Anthropologie Knock-Off w/ Simplicity 2560

Ever since I saw Suzannah's post about Simplicity 2560 over at Adventures in Dressmaking, I've been anxious to try out the pattern. I'm quite certain I could own a shawl-necked cardi in every color of the rainbow and never get tired of them. 

I feel like many might pass up this pattern because the outfit on the model looks a little dated. But if you can get past that, it is a great little pattern. 

First, I tried out the pattern in a straight forward manner. I made a grey cardigan with View D, and followed the directions exactly. I cut a size 14 so that all the drape of the shawl neck would be in the center. I could probably stand a little smaller if I wanted to wear it more open. In any case, the result was a comfy cardigan that can be dressed up or down:

I particularly love the way the sleeves on this pattern fit me, so I'm guessing I'll be using it as the base for many shrugs, cardigans and tops. 

Next, as I was searching the internet for DIY Maternity clothing, I happened upon Miriam's tutorial for a maternity dress inspired by an Anthropologie top. I like tops more than dresses, and I tend to wear them more, so I headed on over to Anthro's website to check out the inspiration piece:

Super cute, and could be maternity friendly. As a bonus, the low neck makes it nursing friendly later on! My shawl neck cardigan pattern was just waiting to be adapted. Here's a mock up of what I intended to make, complete with my fabric:

Here are my altered instructions:

My Materials:

about 2(ish?) yards of semi-sheer yellow striped jersey knit
Some 3/8" elastic
Sewing machine with stretch stitch
Simplicity 2560 Pattern
Blank newsprint
Yellow thread

1. My pattern has an empire waist all the way around, and I wanted to remove the gathers in the back. So, I converted the back bodice/sleeve and back pieces into one piece:

2. Since step 1 removes the need for a seam, thus lengthening the pattern a bit, I added a seam allowance to the front bodice/sleeve and front pieces, as well as the neck band:

3. I cut the pattern pieces for View D - front bodice, front, back (my altered version),  and neck band - as well as 2 rectangles that were about 7.25" x 20" to make the twist pieces. I actually made these narrower at first, but didn't like them so I went back and cut new ones.

4. Gather lower front pieces between notches (I used 3/8" elastic to do this rather than a gathering stitch). 

I cut the elastic longer than necessary to give me something to hold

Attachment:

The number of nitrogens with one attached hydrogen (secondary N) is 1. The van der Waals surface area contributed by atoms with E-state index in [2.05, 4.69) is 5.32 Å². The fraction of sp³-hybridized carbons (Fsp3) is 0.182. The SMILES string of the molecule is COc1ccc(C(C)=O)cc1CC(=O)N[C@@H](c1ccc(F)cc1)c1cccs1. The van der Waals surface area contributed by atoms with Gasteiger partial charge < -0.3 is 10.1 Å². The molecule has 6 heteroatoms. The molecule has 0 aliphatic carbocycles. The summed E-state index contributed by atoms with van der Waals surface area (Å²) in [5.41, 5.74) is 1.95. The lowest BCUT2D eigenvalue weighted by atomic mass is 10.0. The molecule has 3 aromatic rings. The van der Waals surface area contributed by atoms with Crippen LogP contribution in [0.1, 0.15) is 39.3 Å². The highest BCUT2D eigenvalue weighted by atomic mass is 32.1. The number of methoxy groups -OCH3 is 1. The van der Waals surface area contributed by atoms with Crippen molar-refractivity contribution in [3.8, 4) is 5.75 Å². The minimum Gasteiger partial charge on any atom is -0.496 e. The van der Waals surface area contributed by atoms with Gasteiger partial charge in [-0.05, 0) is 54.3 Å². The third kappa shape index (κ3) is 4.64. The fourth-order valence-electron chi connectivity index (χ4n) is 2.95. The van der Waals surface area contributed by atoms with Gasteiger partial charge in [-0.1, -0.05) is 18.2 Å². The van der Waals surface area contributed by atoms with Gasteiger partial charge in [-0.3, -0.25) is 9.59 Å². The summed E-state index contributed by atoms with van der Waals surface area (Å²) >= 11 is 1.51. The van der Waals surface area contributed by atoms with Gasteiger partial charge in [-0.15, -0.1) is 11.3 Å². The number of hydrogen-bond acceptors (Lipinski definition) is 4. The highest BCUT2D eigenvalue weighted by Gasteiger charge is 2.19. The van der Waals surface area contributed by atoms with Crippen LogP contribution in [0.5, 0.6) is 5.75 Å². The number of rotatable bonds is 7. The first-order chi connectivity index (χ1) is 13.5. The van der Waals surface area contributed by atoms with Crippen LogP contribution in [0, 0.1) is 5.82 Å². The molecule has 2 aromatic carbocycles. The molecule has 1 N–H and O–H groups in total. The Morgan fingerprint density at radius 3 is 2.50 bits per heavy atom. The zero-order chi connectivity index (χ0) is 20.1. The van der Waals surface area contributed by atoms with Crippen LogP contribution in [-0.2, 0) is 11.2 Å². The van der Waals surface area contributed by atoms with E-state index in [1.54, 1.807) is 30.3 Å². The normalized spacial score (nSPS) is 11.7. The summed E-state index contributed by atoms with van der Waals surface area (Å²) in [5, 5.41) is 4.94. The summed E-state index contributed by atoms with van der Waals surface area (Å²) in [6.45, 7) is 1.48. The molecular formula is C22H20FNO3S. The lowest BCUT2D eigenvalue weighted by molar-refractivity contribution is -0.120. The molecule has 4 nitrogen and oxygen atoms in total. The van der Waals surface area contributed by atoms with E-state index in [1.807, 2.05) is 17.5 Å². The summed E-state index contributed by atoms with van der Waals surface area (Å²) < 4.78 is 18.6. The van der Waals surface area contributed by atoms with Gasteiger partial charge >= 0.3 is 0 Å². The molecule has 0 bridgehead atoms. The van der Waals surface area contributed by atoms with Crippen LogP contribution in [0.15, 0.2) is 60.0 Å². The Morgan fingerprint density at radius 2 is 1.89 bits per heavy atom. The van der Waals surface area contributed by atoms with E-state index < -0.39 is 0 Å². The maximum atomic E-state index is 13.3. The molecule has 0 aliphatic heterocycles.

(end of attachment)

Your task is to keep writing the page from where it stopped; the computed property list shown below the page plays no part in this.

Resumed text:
onto while I stretch the elastic and zig-zag it to the fabric.

5. Pin lower front to front bodice/sleeve, matching notches, and stitch. 


6. Pin front to back at shoulder seams only (not side seams), and stitch. Press seam open.

7. Pin two neck band pieces together along short side and stitch. Press seam open.

8. Pin neck band to shirt: Start in the center back of the back bodice, matching small and large dots to shoulder seams and empire waist seam. Here is what it should look like once this step is done. The neck band is the part I'm holding out with my left hand.

9. Sew front center seam along edge of neck band to desired length. I made mine stop about even with the empire waist seam, so the shirt is very low necked. I will wear a camisole underneath, but I wanted it to be usable as a nursing shirt later. 

10. Press remaining edge of neck opening under, and hem if desired (I just pressed, we'll see how it does after washing)

11. Add elastic to the seam at the nape of your neck, if desired (makes it gather more naturally, with less fiddling). 

12. Using the two small rectangular pieces, fold in half and sew to make a tube. Turn right side out and press flat. These will be your two waist band pieces.

13. Intertwining the two, pin waist bands to shirt front, matching edges with empire waist seam. 

14. Pin front to back, making sure to catch your waist bands in the seam, and stitch. Stop the seam at large dot to leave sleeve opening.

15. If desired, add elastic across middle front portion of the shirt. I find this decreases the amount of fiddling I have to do to get the shawl neck to lay right. 

16. Hem sleeves, and hem the bottom, and you're done!

Anyways, here's the finished product:

Overall I am very happy with the result. I think it would be slightly better made out of sturdier knit. The front twist pulls at the back a bit, and I think the addition of some elastic across the back to act as a countering force would help, but with my semi-sheer fabric I didn't think it would look good. 

I plan to make another version with a narrower neck band, made out of woven fabric rather than knit, so that all the fullness is in the front lower piece. I think this will give it a bit of a kimono-like look. We'll see how it goes!